The features of MD5 are one more step towards simplifying the workflow. The intent is to make the creation process easier, faster and more streamlined.
The developer strikes hard with this long awaited feature. In previous releases, changing your mind on your design late in the process was extremely tedious. If you wanted to split a pattern, you pretty much had to redo it from the start, but this time in pieces. This is now a problem of the past. This tool lets you split any pattern with an internal line. It is as simple as drawing the line, right clicking and hit « cut ». This is extremely useful for designing the overall look and silhouette of a garment before refining the shape, like adding extra stitching. You can of course select multiple lines at the same time. Simple. Efficient. A nice addition to that feature is the “cut and sew” mode: it enables you to split and then stitch the two pieces together at once.
However, the whole thing is not without minor flaws. If your patterns were set as symmetrical, then cutting on one end will delete the symmetry. It will not replicate the cut on the other side. It is unfortunate, but it is not that bad: the newly created parts can be mirrored in symmetry again after the split and you are back with dynamic symmetries. The feature is powerful indeed but can get buggy at times especially the “cut and sew” mode. I got myself cornered with some panels that were cut and sewed together without the ability to select or edit the sewing. It completely disappeared from the list of sewing and I could not click on it ever again. Only restarting the software fixed the problem. If this is confirmed as a bug, let’s hope it will be patched in an update.
The other major feature of this new release is trace. Trace is a new function with its own button in the toolbar. Draw a few internal lines, select them, and click on the trace button (shortcut I). Right click on the lines to create a pattern corresponding to the intersection of those lines. You can do the opposite and create an internal line from the outline of a pattern. This is extremely powerful when you want complex patterns and lines that match 1 to 1 so you can stitch them together.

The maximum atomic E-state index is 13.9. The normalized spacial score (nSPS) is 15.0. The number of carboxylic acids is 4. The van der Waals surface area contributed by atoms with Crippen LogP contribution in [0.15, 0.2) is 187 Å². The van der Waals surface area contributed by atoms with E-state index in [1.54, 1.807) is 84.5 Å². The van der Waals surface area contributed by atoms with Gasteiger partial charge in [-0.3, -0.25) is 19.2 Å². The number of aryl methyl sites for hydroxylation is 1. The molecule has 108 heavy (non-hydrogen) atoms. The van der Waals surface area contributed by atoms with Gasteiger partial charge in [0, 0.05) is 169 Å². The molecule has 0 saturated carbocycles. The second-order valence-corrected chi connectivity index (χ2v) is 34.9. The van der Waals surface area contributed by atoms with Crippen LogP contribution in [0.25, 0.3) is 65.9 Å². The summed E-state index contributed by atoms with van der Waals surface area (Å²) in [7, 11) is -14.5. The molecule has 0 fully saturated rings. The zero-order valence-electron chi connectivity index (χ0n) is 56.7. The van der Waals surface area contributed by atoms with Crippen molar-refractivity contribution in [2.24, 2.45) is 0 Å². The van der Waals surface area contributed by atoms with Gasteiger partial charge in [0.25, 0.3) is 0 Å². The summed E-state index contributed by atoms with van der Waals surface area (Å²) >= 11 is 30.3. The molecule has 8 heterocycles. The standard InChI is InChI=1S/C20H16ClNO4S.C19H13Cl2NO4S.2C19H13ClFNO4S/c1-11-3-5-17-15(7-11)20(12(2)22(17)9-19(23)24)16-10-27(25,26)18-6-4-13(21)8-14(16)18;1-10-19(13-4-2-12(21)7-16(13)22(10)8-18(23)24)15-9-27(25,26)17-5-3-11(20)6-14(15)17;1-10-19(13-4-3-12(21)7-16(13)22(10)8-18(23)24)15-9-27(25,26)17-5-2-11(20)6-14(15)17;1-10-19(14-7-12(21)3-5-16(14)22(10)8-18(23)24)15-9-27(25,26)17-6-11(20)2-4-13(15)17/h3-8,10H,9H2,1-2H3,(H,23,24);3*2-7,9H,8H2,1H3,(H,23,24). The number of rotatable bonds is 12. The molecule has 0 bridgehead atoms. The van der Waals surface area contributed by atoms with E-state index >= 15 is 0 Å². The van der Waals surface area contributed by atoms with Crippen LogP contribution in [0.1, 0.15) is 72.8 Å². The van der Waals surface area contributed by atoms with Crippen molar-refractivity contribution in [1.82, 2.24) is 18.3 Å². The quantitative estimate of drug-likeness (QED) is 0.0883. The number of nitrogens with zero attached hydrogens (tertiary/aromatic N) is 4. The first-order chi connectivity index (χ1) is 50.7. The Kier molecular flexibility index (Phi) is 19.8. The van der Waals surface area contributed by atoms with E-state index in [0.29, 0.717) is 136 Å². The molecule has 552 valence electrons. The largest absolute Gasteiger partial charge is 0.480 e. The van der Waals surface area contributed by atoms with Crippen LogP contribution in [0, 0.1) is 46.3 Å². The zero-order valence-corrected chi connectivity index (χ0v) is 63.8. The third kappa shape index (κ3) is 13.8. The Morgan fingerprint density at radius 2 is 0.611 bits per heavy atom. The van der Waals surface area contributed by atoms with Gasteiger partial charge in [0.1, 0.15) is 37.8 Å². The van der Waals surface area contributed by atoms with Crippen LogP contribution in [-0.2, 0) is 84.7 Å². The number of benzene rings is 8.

The padding of the motorcycle jacket on the image was done within minutes using this technique (also combined with the power of the layers). This feature is particularly convincing to me.
Offset as internal lines
Often times, you will want to draw internal lines. You will want them with a clean offset from the border in a uniform fashion. In previous releases you would have to do this manually. This too, is also a problem of the past. Clicking on « offset as internal line » now gives you a contextual menu to enter a distance value. Within a split second you get a clean internal line as if you had done an inset in 3DS Max (or any equivalent 3D package). Let’s also notice that of course, you can reverse the direction of the offset if you need to.
Here is a more subtle, yet valuable, detail to speed up your workflow. You can now position shapes and objects onto a surface (garment or avatar) within a click. The developer enriched their gizmo with a small target icon. Clicking on it then on the surface snaps the object wherever you want, including on the surface of an avatar. Click on the surface again to confirm the move. Undo works well in this context too.
If you have ever tried to make a shirt or a jacket with a collar and cuffs, you know the pain. This feature tries to fix it at once. You first need to draw an internal line, just like you would in previous versions. But now here is the beauty: the fold arrangement tool lets you select that line and then gives you a gizmo to pick the direction in which you want to fold the panel. Simply rotate the gizmo and your panel is folded already. Do not be scared to screw up the simulation. The folding works before the simulation is activated. More on this very nice feature in a few moments.
Sewing line type upgrade
This is nothing more than a new option for the sewing lines. Changing the type from “Flat” to “Turned” will give you a different look that will look more folded.